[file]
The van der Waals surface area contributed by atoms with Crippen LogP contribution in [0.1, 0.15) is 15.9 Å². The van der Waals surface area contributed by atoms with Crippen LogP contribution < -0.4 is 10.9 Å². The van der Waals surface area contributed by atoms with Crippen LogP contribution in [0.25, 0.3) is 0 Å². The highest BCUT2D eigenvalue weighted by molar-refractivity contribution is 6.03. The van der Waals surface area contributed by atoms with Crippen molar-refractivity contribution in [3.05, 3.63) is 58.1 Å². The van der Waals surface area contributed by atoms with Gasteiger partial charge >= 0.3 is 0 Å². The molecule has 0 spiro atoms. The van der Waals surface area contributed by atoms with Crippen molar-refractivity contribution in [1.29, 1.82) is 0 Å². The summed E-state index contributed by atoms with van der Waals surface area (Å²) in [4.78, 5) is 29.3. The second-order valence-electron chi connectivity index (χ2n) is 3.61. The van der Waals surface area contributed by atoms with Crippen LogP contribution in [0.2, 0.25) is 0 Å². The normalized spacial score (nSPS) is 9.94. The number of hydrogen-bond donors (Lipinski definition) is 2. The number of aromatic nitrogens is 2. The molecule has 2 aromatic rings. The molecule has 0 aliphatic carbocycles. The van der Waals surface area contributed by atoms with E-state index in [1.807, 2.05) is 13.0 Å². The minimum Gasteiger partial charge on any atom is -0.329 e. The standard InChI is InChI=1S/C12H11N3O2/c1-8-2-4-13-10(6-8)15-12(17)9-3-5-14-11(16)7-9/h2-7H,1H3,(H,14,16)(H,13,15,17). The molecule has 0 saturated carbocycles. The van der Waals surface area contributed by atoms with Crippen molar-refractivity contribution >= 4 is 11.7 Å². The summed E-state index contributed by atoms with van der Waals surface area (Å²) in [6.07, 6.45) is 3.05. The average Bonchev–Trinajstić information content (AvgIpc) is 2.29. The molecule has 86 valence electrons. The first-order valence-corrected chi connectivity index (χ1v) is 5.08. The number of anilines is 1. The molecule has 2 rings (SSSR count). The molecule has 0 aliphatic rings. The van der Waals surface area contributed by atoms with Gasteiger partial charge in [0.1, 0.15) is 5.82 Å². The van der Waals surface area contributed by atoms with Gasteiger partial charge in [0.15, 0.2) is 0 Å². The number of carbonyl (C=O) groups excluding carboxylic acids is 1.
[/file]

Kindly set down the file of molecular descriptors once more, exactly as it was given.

The van der Waals surface area contributed by atoms with Crippen LogP contribution in [0.1, 0.15) is 15.9 Å². The van der Waals surface area contributed by atoms with Crippen LogP contribution < -0.4 is 10.9 Å². The van der Waals surface area contributed by atoms with Crippen LogP contribution in [0.25, 0.3) is 0 Å². The highest BCUT2D eigenvalue weighted by molar-refractivity contribution is 6.03. The van der Waals surface area contributed by atoms with Crippen molar-refractivity contribution in [3.05, 3.63) is 58.1 Å². The van der Waals surface area contributed by atoms with Gasteiger partial charge >= 0.3 is 0 Å². The molecule has 0 spiro atoms. The van der Waals surface area contributed by atoms with Crippen molar-refractivity contribution in [1.29, 1.82) is 0 Å². The summed E-state index contributed by atoms with van der Waals surface area (Å²) in [4.78, 5) is 29.3. The second-order valence-electron chi connectivity index (χ2n) is 3.61. The van der Waals surface area contributed by atoms with Crippen LogP contribution in [0.2, 0.25) is 0 Å². The normalized spacial score (nSPS) is 9.94. The number of hydrogen-bond donors (Lipinski definition) is 2. The number of aromatic nitrogens is 2. The molecule has 2 aromatic rings. The molecule has 0 aliphatic carbocycles. The van der Waals surface area contributed by atoms with E-state index in [1.807, 2.05) is 13.0 Å². The minimum Gasteiger partial charge on any atom is -0.329 e. The standard InChI is InChI=1S/C12H11N3O2/c1-8-2-4-13-10(6-8)15-12(17)9-3-5-14-11(16)7-9/h2-7H,1H3,(H,14,16)(H,13,15,17). The molecule has 0 saturated carbocycles. The van der Waals surface area contributed by atoms with Crippen molar-refractivity contribution >= 4 is 11.7 Å². The summed E-state index contributed by atoms with van der Waals surface area (Å²) in [6.07, 6.45) is 3.05. The average Bonchev–Trinajstić information content (AvgIpc) is 2.29. The molecule has 86 valence electrons. The first-order valence-corrected chi connectivity index (χ1v) is 5.08. The number of anilines is 1. The molecule has 2 rings (SSSR count). The molecule has 0 aliphatic rings. The van der Waals surface area contributed by atoms with Gasteiger partial charge in [0.1, 0.15) is 5.82 Å². The van der Waals surface area contributed by atoms with Gasteiger partial charge in [0.15, 0.2) is 0 Å². The number of carbonyl (C=O) groups excluding carboxylic acids is 1.